Marinette County UW-Extension Horticulture Educator
Poultry are generally not an integral part of a garden design process. However, for many rural (and a seemingly increasing number of city) gardeners, poultry do take part in a symbiosis of systems that allow for distinctly improved home food production capacity. Since National Poultry Day is celebrated on March 19, let’s review some of the roles that poultry can safely play in a plant management system.
First, let’s think recycling. The classic reduce, reuse, recycle theme is lived out almost daily when you successfully integrate poultry and plants and the neat part is that it goes both directions. Nearly all poultry species are very proficient at utilizing fruit and vegetable waste products that come either from your garden or your kitchen, or the ones that didn’t quite stay in great shape in storage. These types of feeds not only provide basic nutrient and energy needs, but also provide the types of compounds often missing in formulated feeds. Recycled plant material, along with insects and other living plant tissue the birds may be able to harvest, help allow the meat and eggs coming from those birds to have the flavor, color, and textural profiles which many people crave.
Plants get into the recycling act, too. Poultry manure and litter make great fertilizer, providing all the nutrients that plants need – albeit not always in perfect proportions. However, there is the chance for disease or parasite transfer when utilizing manure in the garden. We need to remember some general precautions to minimize such risks and keep ourselves safe. The key words are time and proximity.
Proximity is pretty easy to consider. If you are applying manure to a garden area in which you are growing fruits or vegetables, you are increasing the risk of health issues. That is pretty simple. However, it does not mean that you cannot or should not do so. This is where time comes into play. Try to follow the 120 day rule, if possible. After placing a manure product into or onto your garden soil, do not harvest fruits or vegetables from that area for 120 days.
Yes, the 120 day rule creates timing issues for us Wisconsinites, as well as the Yoopers I often assist. Generally, we need to apply manure in the fall to truly minimize risk in next year’s crop. However, we may be able to sneak in early-spring applications in areas which grow full-season crops, especially if they are above-ground or off-the ground crops (sweet corn, trellised vegetables, etc…). Another way to minimize risk is to compost these products first, which adds in extra time and also decreases nitrogen management issues due either to burn potential of the manure or of too much carbon loading occurring if you use a wood product based litter.
Most poultry can serve in-season or end-of-season roles in the garden, as well. Ducks can help you manage certain types of plant pests (insects and slugs mostly) in non-edible garden areas. Geese can serve as weed managers, as they are very good grazers. Guinea fowl are very good insect eaters and are even known to eat ticks, but expect that these noisy critters will create issues if you have any neighbors within earshot.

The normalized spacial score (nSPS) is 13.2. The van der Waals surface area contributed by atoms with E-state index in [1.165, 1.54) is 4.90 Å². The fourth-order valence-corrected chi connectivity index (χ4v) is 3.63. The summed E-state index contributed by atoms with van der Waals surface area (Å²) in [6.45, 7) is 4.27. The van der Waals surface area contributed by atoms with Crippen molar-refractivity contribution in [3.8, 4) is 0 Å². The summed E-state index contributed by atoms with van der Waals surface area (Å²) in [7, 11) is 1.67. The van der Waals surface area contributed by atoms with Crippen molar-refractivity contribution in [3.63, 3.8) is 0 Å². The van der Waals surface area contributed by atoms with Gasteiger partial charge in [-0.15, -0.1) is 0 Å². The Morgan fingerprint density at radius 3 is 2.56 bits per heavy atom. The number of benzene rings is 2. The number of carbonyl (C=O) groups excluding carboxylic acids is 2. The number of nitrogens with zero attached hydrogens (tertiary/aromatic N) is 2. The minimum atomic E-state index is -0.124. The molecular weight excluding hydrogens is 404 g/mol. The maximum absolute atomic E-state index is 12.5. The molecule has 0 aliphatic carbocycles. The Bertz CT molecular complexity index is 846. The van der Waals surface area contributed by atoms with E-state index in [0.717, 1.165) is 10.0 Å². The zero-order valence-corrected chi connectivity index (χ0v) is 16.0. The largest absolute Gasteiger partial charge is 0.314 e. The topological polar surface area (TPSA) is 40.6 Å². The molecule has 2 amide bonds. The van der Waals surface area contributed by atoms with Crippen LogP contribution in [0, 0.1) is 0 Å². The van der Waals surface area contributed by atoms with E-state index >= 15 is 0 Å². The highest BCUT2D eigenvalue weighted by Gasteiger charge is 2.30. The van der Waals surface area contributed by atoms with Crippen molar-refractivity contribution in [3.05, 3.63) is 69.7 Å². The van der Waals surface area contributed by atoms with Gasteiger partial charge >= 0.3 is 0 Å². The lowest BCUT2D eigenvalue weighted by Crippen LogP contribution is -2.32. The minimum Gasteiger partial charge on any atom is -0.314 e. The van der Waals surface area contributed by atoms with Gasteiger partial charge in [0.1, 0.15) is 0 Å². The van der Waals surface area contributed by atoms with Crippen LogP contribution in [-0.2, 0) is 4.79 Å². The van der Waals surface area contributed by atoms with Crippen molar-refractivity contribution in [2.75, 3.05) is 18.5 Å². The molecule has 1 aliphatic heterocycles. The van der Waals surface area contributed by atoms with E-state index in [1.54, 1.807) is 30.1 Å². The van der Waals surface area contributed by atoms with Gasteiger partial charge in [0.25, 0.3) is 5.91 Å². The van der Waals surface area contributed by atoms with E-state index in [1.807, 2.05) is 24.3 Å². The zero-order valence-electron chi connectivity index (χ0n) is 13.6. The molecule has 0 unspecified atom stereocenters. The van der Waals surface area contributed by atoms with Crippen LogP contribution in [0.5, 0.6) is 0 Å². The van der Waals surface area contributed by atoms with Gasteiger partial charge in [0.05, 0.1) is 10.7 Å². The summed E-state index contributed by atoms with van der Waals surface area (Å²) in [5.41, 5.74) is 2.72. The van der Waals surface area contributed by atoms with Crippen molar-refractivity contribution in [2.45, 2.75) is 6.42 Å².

Chickens are certainly the most common and have both risks and rewards in-season. Their scratching tendencies can help you at the end of the season, as you can turn your flock into your completed gardens and let them find insects, edible plant material, and do some shallow tillage for you that minimizes some weed issues. However, you may often find yourself muttering, if not outright hollering and chasing them, about their exceptional ability to move mulch from around landscaped areas if they get out or figure out how to get past your fencing. They can also cause issues for young plants, potted or containerized plants, and some other areas if they achieve accessing them.
We cannot delve into all aspects of managing poultry and plants together or separately. A few other points, though. For the plants, make sure you are thinking through nutrient needs, nutrient loading, and your rotations. You can maximize the benefit of the manure by placing it into areas which are going to need the most nitrogen the next year (sweet corn, potatoes, crucifer crops) and you can also minimize risks by not placing it into areas which will be hosting shorter-season contamination vulnerable crops such as greens, root vegetables, or ground-touching vine crops.
If you are considering adding poultry, do some research first and don’t succumb to buying those really cute chicks you see at a local store some shopping Saturday. First, make sure you can legally have poultry in your municipality – contact either general municipal office or zoning department, if you have one. Most rural areas are fine, but many cities and villages either restrict species, numbers, or sex of poultry allowed; or do not allow them, at all.
Second, you have to have a livestock premise identification number to house poultry. It is free and easy to obtain, by going to http://wiid.org and having your location information and species of animals being housed. Other points to consider are to be honest with yourself about why you want poultry, as the answer to that question will affect what you get, and how you house them. Get good management information and housing suggestions by visiting your UW-Extension office, or go online to either the appropriate UW-Extension links below, or another University’s site. Below are two to take a look at: